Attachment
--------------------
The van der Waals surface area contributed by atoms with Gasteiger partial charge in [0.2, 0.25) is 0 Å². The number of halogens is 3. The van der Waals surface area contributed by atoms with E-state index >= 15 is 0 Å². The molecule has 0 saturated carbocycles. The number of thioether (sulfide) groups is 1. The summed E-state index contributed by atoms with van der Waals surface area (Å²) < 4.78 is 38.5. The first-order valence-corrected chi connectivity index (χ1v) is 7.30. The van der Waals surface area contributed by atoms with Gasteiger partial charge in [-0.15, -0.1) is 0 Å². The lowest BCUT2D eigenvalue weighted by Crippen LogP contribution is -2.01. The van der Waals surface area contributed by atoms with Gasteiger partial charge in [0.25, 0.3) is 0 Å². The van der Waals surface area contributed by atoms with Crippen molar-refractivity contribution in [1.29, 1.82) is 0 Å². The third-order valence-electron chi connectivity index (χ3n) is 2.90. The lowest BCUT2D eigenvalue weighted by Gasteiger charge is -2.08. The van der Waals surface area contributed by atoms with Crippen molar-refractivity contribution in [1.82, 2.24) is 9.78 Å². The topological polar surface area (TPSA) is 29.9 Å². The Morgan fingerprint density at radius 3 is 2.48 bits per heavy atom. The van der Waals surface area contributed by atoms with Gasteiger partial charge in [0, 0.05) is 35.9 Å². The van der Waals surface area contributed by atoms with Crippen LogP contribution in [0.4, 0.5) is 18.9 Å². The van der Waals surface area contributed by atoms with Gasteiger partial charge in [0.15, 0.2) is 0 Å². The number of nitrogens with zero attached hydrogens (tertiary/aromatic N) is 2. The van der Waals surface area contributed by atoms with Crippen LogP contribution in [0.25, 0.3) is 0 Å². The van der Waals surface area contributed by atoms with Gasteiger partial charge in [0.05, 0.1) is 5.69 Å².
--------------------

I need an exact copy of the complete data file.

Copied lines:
The van der Waals surface area contributed by atoms with Gasteiger partial charge in [0.2, 0.25) is 0 Å². The number of halogens is 3. The van der Waals surface area contributed by atoms with E-state index >= 15 is 0 Å². The molecule has 0 saturated carbocycles. The number of thioether (sulfide) groups is 1. The summed E-state index contributed by atoms with van der Waals surface area (Å²) < 4.78 is 38.5. The first-order valence-corrected chi connectivity index (χ1v) is 7.30. The van der Waals surface area contributed by atoms with Gasteiger partial charge in [-0.15, -0.1) is 0 Å². The lowest BCUT2D eigenvalue weighted by Crippen LogP contribution is -2.01. The van der Waals surface area contributed by atoms with Gasteiger partial charge in [0.25, 0.3) is 0 Å². The van der Waals surface area contributed by atoms with Crippen molar-refractivity contribution in [1.29, 1.82) is 0 Å². The third-order valence-electron chi connectivity index (χ3n) is 2.90. The lowest BCUT2D eigenvalue weighted by Gasteiger charge is -2.08. The van der Waals surface area contributed by atoms with Crippen molar-refractivity contribution in [1.82, 2.24) is 9.78 Å². The topological polar surface area (TPSA) is 29.9 Å². The Morgan fingerprint density at radius 3 is 2.48 bits per heavy atom. The van der Waals surface area contributed by atoms with Gasteiger partial charge in [0, 0.05) is 35.9 Å². The van der Waals surface area contributed by atoms with Crippen LogP contribution in [0.4, 0.5) is 18.9 Å². The van der Waals surface area contributed by atoms with Gasteiger partial charge in [0.15, 0.2) is 0 Å². The number of nitrogens with zero attached hydrogens (tertiary/aromatic N) is 2. The van der Waals surface area contributed by atoms with Crippen LogP contribution in [0.25, 0.3) is 0 Å². The van der Waals surface area contributed by atoms with Gasteiger partial charge in [0.05, 0.1) is 5.69 Å².